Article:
Our project also encourages a methodology that highlights not static distinctions between religious traditions, but looks for active networks, relationships, mutual influences, collaborations.
Thus, we are not only focusing on a different territory, but we are looking at this territory in a different way, trying to highlight interactions and the permeability of religious borders, and at how the space in itself is an active agent in the formation and development of those relationships and networks. We believe that the case of Sichuan lends itself perfectly to this kind of methodological approach.
The field of social network theories has a long history, where math diagrams and social sciences have converged to produce theorems that could explain underlying patterns in the social structure.
This project will rely on previous theories of community sociology and social network analyses articulated by, among the others, sociologists Barry Wellman, James A. Beckford, and also Manuel Castells.
While considering the existing concepts of socio-centric network and open-system network, this project will also articulate new analytical concepts such as ‘intra-religious network‘ and ‘inter-religious network‘, and therefore interact further with spatial science frameworks.
Our starting point is that the plurality of religious and cultural traditions in Sichuan has been practiced by religious communities, which can be grouped into larger networks. By ‘intra-religious network‘ we mean a network of communities belonging to the same religious traditions and located in different areas within Sichuan.
‘Inter-religious network‘ is identified with a network of communities belonging to different religious traditions but located within a same small area (like a city district) in Sichuan. In this way we will conduct spatial studies of religion on a quantitative level through the application of geographic information system technology, and also on a qualitative level by questioning how space influences (and also defines) religious practice and community formation.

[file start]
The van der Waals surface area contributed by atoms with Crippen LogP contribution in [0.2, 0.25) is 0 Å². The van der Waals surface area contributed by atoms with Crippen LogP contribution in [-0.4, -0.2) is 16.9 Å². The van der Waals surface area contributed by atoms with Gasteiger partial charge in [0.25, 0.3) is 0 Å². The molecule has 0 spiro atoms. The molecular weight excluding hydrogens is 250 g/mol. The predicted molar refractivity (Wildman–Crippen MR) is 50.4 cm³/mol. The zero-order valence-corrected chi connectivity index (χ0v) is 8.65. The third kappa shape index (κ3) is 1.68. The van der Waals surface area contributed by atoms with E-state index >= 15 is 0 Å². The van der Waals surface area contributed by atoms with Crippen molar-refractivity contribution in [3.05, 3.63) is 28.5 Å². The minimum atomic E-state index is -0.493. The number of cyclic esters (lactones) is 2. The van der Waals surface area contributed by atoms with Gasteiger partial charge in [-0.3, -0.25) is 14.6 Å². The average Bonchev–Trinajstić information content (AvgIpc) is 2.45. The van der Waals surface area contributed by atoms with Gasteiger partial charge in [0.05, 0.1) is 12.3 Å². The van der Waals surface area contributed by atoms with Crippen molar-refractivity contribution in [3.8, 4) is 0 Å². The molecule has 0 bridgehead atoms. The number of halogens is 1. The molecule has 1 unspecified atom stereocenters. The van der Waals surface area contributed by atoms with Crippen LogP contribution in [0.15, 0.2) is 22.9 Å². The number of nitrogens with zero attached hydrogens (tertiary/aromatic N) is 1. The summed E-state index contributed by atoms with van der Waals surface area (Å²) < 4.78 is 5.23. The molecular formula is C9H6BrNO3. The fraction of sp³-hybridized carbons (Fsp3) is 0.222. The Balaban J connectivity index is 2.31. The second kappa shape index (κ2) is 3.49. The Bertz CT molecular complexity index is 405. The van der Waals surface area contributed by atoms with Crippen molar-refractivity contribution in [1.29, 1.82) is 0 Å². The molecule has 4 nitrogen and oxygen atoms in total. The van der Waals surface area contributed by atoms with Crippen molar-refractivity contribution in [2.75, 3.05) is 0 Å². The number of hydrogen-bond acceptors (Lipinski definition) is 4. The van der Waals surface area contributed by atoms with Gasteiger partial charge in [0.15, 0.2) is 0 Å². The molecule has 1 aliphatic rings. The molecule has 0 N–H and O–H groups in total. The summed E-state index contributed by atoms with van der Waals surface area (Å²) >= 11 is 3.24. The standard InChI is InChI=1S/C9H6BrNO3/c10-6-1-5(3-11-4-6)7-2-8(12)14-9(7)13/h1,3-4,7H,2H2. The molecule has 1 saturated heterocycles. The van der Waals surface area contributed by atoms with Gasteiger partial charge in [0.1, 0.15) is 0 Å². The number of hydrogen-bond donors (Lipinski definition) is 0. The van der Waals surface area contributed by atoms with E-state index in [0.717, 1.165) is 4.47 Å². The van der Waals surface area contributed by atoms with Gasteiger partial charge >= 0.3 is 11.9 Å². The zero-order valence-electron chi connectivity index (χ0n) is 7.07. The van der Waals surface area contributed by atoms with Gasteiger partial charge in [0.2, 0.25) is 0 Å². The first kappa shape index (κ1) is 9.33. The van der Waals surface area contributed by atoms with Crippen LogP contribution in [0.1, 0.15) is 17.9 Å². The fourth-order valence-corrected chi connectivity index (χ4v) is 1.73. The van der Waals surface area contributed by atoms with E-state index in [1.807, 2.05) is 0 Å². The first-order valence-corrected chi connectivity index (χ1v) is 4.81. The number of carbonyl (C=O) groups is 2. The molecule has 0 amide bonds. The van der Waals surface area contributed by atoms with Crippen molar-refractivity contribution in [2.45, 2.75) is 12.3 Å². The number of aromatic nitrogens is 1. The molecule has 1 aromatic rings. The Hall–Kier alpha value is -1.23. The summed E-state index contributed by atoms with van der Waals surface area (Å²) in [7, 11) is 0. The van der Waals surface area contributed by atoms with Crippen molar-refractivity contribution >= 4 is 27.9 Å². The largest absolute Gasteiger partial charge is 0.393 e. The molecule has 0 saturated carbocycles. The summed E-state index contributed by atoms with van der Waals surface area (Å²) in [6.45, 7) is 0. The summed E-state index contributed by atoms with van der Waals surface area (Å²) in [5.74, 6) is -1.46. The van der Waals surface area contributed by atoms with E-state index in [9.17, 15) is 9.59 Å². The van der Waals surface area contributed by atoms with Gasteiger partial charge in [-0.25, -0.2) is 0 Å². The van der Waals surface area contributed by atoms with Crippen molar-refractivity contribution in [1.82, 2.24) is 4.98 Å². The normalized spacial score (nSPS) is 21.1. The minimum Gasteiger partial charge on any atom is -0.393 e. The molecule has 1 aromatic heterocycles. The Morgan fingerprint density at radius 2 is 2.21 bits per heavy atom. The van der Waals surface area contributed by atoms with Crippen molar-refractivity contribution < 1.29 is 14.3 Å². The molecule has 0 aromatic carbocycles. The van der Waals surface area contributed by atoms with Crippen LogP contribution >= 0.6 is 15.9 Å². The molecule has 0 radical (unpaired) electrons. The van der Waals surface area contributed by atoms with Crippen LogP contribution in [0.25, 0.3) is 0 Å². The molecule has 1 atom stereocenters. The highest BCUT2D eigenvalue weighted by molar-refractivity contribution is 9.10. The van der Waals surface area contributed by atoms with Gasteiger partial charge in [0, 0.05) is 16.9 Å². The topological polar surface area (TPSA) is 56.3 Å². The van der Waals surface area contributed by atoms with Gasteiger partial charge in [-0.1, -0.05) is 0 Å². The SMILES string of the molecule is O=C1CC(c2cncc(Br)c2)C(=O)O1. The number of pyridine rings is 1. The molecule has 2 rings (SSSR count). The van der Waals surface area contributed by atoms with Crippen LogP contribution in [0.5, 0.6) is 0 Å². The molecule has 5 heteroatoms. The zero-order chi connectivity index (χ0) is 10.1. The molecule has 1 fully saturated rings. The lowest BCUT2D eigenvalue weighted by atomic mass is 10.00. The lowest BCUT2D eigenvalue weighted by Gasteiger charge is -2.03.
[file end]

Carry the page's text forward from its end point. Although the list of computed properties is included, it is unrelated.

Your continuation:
The project will then link to other studies like the ongoing project The Spatial Study of Chinese Religions and Society (2014-2016) at Purdue University.
‘Network‘ will function as analytical tool in the analysis not only of the synchronic relations among religious communities in Sichuan, but also of their diachronic development. A network-based history will propose an alternative narrative that focuses on communities and networks.
‘Space’ is intended here not in the sense of the territory passive recipient of a living society, but as the territory that holds a specific identity marker that the community also inherits; space is then an active agent in the making of a community and a network, not a passive container of lived religions.
Our research will show how space and communities alternate each other as subject and object in the power dynamics of the religious and social landscape. Recently, scholarship in physical geography, human geography and anthropology has cooperated towards the creation of an interdisciplinary approach to the study of society and space.
Doreen Massey has become a leader in the attempt to engage physical geography with human geography, and in highlighting the centrality of ‘place’; her works are a methodological reference for our project.
Each researcher will adopt several other methods and theories, to better fit their focus on the study of rituals and material culture, gender studies, trans-regional religious networks and identity, relationship between religion and ethnicity, the role of market forces.